Perhaps an apt metaphor for the framework agreement is a marriage engagement. The wedding is scheduled to take place at the end of June. The coming months will see vigorous debate about the size of the dowry and the terms of the prenuptial agreement. If past is precedent, the wedding date could well be postponed, and many parties — in Congress, Israel, the Arab world and Tehran — would like to sabotage it. If and when the wedding takes place, the success of the marriage will be assessed in the years to come. The bride doesn’t trust the groom. The groom doesn’t trust the bride. But for now the engagement should be celebrated. Based on the U.S. version of the agreement, it looks stronger than many anticipated. If the Iranians are working off the same document, it will be very difficult for critics of the agreement to argue they have a better alternative.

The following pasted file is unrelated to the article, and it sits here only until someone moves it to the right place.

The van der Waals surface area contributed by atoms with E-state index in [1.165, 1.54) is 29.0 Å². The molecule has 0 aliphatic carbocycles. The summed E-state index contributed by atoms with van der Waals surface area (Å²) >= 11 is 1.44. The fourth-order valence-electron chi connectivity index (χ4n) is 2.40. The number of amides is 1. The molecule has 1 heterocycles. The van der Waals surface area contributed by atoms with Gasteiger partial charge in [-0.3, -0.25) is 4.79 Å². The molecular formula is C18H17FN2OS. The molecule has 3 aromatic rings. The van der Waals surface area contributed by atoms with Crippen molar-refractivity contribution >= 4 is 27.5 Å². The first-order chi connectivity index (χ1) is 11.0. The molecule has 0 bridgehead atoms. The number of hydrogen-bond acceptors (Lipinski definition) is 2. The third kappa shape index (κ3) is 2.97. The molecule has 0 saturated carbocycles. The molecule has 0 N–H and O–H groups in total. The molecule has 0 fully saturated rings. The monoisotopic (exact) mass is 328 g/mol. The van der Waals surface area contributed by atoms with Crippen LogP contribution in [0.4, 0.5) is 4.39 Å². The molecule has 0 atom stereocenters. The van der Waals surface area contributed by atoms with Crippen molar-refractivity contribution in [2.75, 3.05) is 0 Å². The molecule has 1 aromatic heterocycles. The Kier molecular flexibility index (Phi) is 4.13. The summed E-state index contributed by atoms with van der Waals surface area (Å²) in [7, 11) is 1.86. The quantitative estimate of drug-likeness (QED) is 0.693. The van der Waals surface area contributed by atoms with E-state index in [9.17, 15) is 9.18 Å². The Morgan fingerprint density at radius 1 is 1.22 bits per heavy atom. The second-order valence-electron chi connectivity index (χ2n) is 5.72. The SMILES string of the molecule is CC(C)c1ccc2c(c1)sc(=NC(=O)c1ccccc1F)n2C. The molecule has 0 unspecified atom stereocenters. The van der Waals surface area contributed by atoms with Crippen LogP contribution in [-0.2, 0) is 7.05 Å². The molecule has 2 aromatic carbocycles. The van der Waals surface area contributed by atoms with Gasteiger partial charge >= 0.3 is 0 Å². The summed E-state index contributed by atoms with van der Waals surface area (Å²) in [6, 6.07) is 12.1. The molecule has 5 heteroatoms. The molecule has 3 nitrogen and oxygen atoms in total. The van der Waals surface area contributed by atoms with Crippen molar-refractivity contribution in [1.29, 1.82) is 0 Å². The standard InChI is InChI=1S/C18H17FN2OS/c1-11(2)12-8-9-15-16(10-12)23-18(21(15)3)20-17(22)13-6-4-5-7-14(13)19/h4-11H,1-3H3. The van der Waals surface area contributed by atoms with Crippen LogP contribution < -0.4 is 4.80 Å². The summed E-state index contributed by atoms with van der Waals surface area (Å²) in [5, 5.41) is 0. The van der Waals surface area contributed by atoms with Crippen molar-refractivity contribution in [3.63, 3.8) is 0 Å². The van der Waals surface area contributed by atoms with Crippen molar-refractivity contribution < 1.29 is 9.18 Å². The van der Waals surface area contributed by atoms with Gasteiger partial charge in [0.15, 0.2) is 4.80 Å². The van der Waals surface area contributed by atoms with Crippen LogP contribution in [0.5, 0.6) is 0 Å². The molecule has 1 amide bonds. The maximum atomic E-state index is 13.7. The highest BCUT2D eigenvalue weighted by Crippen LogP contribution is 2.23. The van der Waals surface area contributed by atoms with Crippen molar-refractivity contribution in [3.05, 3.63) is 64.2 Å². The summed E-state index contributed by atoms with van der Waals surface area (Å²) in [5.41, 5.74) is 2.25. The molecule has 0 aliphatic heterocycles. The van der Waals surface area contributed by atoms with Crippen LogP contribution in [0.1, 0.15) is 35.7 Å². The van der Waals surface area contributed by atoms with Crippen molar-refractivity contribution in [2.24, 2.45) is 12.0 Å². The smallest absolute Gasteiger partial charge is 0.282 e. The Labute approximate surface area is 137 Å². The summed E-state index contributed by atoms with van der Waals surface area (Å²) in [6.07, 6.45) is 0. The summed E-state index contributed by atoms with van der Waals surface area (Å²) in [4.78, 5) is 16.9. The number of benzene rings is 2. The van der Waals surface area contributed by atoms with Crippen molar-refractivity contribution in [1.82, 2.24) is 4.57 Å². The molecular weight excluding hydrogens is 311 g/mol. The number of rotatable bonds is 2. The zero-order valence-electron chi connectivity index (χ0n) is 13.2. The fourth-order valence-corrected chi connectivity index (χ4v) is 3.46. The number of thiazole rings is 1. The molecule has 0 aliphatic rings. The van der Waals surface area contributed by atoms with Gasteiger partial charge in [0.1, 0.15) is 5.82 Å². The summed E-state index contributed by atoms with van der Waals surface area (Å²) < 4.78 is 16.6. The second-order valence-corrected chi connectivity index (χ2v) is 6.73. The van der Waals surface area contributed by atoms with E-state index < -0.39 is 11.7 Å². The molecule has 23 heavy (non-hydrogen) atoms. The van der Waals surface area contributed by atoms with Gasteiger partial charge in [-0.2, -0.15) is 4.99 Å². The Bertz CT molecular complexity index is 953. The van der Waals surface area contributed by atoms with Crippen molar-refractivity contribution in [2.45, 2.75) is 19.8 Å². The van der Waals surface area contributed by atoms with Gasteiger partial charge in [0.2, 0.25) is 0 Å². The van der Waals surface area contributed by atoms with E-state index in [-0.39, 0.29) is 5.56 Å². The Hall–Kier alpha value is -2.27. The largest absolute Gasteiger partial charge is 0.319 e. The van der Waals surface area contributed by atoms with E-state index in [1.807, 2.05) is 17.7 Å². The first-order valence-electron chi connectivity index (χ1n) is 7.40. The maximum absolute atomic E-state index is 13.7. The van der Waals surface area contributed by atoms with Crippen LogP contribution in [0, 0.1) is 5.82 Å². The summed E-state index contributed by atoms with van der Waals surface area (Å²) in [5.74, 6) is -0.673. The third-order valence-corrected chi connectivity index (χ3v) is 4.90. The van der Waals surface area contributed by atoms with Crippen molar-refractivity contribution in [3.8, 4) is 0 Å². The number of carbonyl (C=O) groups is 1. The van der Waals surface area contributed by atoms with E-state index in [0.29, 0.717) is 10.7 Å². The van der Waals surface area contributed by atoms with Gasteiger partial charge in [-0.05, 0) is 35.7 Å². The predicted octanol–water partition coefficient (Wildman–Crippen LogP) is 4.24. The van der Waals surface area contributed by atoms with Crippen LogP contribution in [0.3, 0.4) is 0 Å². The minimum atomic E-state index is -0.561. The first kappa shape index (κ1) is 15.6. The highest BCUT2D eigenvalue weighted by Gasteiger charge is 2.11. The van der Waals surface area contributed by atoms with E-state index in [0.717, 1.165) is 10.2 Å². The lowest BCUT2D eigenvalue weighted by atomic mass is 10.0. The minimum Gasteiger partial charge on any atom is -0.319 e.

Carnegie does not take institutional positions on public policy issues; the views represented herein are those of the author(s) and do not necessarily reflect the views of Carnegie, its staff, or its trustees.